Posted:   Mar 2, 2014 - 7:28 AM   
 By:   Thor   (Member)

Yeah, I don't disagree with you. I'm just saying there's a kinship (albeit distant) in terms of the psychological mechanisms at play.

 
 Posted:   Mar 2, 2014 - 7:48 AM   
 By:   Dana Wilcox   (Member)

Yeah, I don't disagree with you. I'm just saying there's a kinship (albeit distant) in terms of the psychological mechanisms at play.

Agreed, and yet, I think to say that DTM "has a point" overstates that kinship. You lend his comment far more consideration than it deserves.

 
 
 Posted:   Mar 2, 2014 - 8:17 AM   
 By:   dan the man   (Member)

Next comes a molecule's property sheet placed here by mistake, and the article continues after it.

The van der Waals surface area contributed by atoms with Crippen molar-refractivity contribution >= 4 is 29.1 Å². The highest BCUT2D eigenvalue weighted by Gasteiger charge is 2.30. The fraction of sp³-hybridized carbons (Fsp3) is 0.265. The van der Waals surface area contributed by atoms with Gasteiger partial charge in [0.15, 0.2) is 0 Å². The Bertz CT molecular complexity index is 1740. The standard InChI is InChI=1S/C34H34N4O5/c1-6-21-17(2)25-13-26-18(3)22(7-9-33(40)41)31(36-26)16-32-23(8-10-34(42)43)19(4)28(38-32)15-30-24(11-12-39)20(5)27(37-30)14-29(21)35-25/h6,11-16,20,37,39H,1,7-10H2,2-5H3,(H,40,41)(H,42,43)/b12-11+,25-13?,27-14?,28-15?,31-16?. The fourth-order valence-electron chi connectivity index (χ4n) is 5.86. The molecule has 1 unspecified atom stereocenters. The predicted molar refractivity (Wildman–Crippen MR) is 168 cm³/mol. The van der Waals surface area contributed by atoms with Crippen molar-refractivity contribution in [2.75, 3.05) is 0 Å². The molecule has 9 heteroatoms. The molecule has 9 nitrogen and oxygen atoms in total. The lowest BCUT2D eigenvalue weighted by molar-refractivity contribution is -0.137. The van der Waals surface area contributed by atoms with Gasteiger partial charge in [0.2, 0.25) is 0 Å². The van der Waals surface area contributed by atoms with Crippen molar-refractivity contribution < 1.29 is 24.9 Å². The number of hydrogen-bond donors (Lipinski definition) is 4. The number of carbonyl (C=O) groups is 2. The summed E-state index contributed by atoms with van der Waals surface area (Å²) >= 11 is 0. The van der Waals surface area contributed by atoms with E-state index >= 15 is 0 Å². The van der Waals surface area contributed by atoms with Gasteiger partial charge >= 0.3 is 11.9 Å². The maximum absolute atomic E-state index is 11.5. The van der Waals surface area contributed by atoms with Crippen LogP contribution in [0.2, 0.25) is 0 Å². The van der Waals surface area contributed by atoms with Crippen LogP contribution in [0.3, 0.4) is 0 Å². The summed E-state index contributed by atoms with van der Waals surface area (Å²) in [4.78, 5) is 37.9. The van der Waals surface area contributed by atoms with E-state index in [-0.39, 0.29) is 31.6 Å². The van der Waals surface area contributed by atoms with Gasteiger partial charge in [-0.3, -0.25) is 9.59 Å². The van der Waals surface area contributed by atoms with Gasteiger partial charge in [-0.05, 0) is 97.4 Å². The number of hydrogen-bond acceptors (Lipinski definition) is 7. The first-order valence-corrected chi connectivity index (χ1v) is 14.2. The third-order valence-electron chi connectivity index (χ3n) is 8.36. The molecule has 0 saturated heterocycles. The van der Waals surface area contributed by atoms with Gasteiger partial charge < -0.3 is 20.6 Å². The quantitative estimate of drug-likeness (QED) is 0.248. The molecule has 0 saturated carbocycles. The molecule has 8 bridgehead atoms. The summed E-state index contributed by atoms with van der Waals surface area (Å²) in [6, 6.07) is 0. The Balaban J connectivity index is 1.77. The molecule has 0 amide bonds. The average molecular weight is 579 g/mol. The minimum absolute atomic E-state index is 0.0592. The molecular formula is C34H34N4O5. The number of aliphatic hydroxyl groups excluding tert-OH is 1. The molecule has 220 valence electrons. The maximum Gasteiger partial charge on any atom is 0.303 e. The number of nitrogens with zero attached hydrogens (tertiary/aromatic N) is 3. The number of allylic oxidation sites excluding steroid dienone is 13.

Well it does come down to personal likings as well as creative efforts. I think we can agree every artistic endeavor tries to serve a purpose in this world. One could argue for eternity what really is ART and what is not. First hand being a artist myself I have heard in my life thousands of snobbish remarks made by the media and the common man or woman on the street telling you this is art this isn't. I never could accept their elite viewpoints. Is there one wise enough to say it is truly written in stone what is art and what effort is not. Even if there was some truth to be found on that issue in this world we live in most of our assumptions would be wrong. That common line there might be a answer but most people don't know that answer is so true.MR RAYNES makes some solid viewpoints on a chunk of film music lovers. A while back I stated this on a thread why do I really like film music. I started to like it because I found the melodic line of so many themes to be more satisfying then the melodic line on much of top 40 music. Many of my early exposure to film music came from compilation lp's out of the 60's. I felt too much pop music lack the type of melody that could touch my soul and hum as well through the day. From there like others I started to explore whole scores and also appreciate the mood elements[check HOUSE OF WAX THREAD] as well and like it too. But to be honest if I started with the mood instead of the melody maybe I would have not taken it further or as far. Doug makes a good point CLASSICAL, HEAVY- I LIKE CLASSICAL MUSIC AS WELL, but often one just does not have all that time and mood for it.Give me a good melody 24/7.Now as for the creative issue of the performers I understand what Dana and THOR is saying, sure. But let me add all things in a creative sense have worth. There is a wonderful episode of FRASIER where Frasier wants to write a theme for his show and he wants to do a big production, but the whole cast convinces him by the end of the show sometimes simple can be better. if you never saw this show I would recommended for all music lovers.My point as well is why DANA do you look down at another form of creativity which can serve a purpose as well.